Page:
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Seven Years After the Storm, Katrina Tours Cause Controversy

Sitting in Jane Sedgebeer’s renovated post-Katrina home, adorned with New Orleans memorabilia and photos of grandchildren, one can easily forget how the house looked in August 2005.

But, the drive to this interview was quite literally rocky. The streets in Lakeview and other communities are still unrepaired after Hurricane Katrina.  Broken pavement rocks passing cars and some lots remain open and overgrown.  Seven years later, destruction is still apparent on the outside.

As we sat at Sedgebeer’s dining room table and reminisced about her childhood in the Lower Ninth Ward and life now in Lakeview, we were interrupted by a tour.  More than half a decade after Katrina, these tours still roll by – tourists take photos and gawk at destruction.

Sedgebeer laughed it off, you can hear it in the clip below along with a statement about Lakeview’s return to normalcy.


Her laughter and hope conveyed her opinion that these tours are part of the neighborhood’s new normal after Katrina.

“I really don’t have any problem with the tour buses,” she said in a follow-up email.  “Katrina is now part of our history. I like the fact that some people still want to see and hear what actually happened … I see very few tour buses in Lakeview.”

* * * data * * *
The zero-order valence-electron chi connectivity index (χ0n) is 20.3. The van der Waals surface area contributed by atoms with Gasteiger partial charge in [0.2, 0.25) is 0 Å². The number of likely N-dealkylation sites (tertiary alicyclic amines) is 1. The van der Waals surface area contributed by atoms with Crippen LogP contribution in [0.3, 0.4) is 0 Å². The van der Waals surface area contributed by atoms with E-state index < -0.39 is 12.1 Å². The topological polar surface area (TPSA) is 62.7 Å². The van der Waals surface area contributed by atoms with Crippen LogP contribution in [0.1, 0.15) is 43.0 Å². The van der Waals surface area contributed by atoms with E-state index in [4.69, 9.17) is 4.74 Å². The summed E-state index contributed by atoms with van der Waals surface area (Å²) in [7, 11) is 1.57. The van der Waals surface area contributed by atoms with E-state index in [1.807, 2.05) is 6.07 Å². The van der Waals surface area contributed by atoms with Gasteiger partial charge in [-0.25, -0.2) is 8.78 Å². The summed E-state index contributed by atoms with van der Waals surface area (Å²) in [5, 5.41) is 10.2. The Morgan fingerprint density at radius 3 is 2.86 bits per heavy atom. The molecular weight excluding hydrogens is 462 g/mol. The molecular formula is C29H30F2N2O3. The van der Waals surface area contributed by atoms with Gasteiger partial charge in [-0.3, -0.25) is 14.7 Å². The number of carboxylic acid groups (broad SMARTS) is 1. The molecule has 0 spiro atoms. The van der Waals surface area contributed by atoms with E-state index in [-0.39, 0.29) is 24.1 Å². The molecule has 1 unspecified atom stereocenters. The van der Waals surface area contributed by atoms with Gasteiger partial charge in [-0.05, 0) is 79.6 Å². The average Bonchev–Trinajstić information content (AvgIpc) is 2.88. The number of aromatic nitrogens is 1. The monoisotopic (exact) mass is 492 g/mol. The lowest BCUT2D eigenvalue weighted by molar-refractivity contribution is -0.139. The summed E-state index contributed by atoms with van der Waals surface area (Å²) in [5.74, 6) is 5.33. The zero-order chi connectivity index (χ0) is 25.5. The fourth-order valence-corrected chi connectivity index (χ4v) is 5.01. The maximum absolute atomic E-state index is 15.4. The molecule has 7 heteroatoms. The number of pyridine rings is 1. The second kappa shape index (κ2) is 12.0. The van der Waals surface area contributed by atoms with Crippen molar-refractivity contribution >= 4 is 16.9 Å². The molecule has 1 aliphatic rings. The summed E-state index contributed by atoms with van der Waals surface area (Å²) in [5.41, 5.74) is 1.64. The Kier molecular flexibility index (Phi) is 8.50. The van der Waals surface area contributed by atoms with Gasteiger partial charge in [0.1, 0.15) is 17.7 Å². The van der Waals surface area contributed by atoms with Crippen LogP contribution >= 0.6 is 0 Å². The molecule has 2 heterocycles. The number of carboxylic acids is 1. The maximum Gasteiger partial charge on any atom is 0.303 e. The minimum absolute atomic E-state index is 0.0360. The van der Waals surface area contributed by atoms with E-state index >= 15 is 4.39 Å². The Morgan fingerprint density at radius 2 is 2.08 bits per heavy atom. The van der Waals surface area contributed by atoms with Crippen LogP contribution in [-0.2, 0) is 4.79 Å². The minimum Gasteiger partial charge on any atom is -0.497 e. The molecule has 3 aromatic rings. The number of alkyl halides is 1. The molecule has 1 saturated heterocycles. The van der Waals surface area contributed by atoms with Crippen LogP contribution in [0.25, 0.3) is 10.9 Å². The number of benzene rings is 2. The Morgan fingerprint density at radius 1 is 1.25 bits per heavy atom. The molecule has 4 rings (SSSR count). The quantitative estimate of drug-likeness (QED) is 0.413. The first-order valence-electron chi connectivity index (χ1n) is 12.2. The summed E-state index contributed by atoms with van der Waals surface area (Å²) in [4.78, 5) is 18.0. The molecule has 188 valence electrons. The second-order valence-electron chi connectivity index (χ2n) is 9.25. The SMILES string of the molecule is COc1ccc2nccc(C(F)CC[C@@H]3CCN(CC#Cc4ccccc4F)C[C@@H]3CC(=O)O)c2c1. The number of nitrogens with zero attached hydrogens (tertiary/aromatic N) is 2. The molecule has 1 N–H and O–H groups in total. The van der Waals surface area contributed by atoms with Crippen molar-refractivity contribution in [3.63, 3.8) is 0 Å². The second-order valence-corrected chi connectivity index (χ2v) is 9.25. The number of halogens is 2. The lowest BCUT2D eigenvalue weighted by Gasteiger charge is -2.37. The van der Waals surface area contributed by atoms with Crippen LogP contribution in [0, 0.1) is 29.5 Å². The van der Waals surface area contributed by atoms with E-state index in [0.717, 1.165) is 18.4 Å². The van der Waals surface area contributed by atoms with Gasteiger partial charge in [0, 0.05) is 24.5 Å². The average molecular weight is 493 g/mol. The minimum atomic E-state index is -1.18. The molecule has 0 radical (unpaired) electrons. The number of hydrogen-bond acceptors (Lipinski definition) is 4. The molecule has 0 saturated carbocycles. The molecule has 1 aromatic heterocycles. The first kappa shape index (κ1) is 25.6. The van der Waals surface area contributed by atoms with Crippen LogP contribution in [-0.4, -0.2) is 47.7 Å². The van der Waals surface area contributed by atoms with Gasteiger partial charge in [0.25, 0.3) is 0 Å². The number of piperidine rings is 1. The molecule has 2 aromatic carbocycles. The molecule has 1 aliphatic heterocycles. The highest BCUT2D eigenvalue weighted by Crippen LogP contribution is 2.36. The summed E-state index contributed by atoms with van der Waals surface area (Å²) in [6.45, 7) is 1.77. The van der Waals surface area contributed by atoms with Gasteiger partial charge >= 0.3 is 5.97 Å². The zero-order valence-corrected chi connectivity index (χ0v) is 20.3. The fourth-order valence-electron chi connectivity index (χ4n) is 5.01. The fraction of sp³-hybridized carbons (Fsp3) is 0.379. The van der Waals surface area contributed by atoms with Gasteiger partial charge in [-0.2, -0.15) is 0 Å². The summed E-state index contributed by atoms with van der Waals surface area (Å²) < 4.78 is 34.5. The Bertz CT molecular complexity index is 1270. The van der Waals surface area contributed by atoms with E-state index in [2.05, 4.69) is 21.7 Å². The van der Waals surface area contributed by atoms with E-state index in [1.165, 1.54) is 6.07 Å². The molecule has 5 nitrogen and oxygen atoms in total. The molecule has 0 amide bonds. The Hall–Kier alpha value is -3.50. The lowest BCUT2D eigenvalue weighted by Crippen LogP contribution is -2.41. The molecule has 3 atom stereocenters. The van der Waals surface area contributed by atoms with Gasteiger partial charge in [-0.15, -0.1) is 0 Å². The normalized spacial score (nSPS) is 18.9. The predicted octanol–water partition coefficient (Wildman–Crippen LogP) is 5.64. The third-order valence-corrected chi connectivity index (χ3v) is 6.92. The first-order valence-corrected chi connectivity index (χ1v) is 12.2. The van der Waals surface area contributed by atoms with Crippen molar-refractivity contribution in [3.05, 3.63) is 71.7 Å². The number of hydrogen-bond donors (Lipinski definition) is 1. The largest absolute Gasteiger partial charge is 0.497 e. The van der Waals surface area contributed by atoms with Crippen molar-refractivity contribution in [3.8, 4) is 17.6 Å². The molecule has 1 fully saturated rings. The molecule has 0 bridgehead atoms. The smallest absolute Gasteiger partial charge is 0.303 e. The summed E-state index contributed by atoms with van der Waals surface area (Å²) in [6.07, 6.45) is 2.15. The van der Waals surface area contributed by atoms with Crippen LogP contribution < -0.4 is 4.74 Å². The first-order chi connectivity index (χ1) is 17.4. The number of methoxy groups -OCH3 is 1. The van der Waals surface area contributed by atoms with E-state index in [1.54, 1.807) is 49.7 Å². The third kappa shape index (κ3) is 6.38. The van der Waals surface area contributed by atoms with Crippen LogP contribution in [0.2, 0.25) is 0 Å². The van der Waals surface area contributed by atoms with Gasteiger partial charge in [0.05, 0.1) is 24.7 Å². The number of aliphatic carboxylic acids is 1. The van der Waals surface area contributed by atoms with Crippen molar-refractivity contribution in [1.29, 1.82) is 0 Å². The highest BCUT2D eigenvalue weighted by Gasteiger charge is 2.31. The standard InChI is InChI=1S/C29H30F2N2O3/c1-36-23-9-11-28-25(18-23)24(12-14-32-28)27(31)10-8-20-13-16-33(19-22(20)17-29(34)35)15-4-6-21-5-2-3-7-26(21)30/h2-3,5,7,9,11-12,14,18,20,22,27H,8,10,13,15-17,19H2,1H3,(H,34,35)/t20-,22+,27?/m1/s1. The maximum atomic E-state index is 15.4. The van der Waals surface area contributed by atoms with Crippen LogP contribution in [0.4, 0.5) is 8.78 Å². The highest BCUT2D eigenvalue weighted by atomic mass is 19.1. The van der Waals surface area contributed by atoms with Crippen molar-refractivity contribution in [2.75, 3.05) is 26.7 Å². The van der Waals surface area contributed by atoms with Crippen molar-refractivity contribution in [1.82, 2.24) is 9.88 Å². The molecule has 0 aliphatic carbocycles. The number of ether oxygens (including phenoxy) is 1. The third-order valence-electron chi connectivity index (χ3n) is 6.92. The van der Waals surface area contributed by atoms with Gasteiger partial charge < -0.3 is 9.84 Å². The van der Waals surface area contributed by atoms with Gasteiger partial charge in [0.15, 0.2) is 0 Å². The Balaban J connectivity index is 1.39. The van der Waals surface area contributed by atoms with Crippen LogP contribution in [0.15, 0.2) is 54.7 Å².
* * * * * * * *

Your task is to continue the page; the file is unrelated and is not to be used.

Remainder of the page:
Right after Katrina, these tours were a way to spread awareness about the destruction. But, some people are tired of tours in 2012.

Seven years after Hurricane Katrina, this abandoned Ninth Ward home still dons spray-painted tags from rescue teams. Photo by Robert Giglio


These tours are in the news this week as fees are proposed for Lower Ninth Ward tourist buses. A 2006 ordinance prohibited bus tours in the Lower Ninth Ward, but this rule only started to be enforced recently.

The proposed fees would allow operation to resume but would require hundreds of dollars in fees and would limit bus size to 33 feet in length or smaller, according to Lafayette, Louisiana news outlet KATC’s website.

Buses meandering throughout the Lower Ninth Ward would need to display a $350 decal under the new ordinance. The article explains that the tours were one of the residents’ biggest complaints — I heard several neighbors criticize them during my fieldwork.  But in addition to legalizing the buses, and possibly limiting them, this money would go to grass cutting and other improvements in the still devastated community.  A final decision will be made about the buses in December.




  1. Laura Paul
    Lower Ninth Ward, New Orleans, LA
    November 7, 2012, 12:36 pm

    lowernine.org has been hosting tours both large and small of the Lower Ninth Ward for six years now. All tour participants either volunteer or donate to lowernine.org, which directly supports the rebuilding efforts here. The community benefits directly, and we feel strongly that Americans need to see what an historic community in a major American City can look like, when its recovery is slowed by inefficiency, discrimination, and apathy. Tours are a great way for us to raise operating capital and awareness at the same time.

  2. Michelle Nixon
    Scotland United Kingdom
    November 6, 2012, 1:45 pm

    I feel so much for the people of New Orleans and what they went through & are still going through. The people of New Orleans have such a great spirit & hope. I am angry people are still waiting to come back home.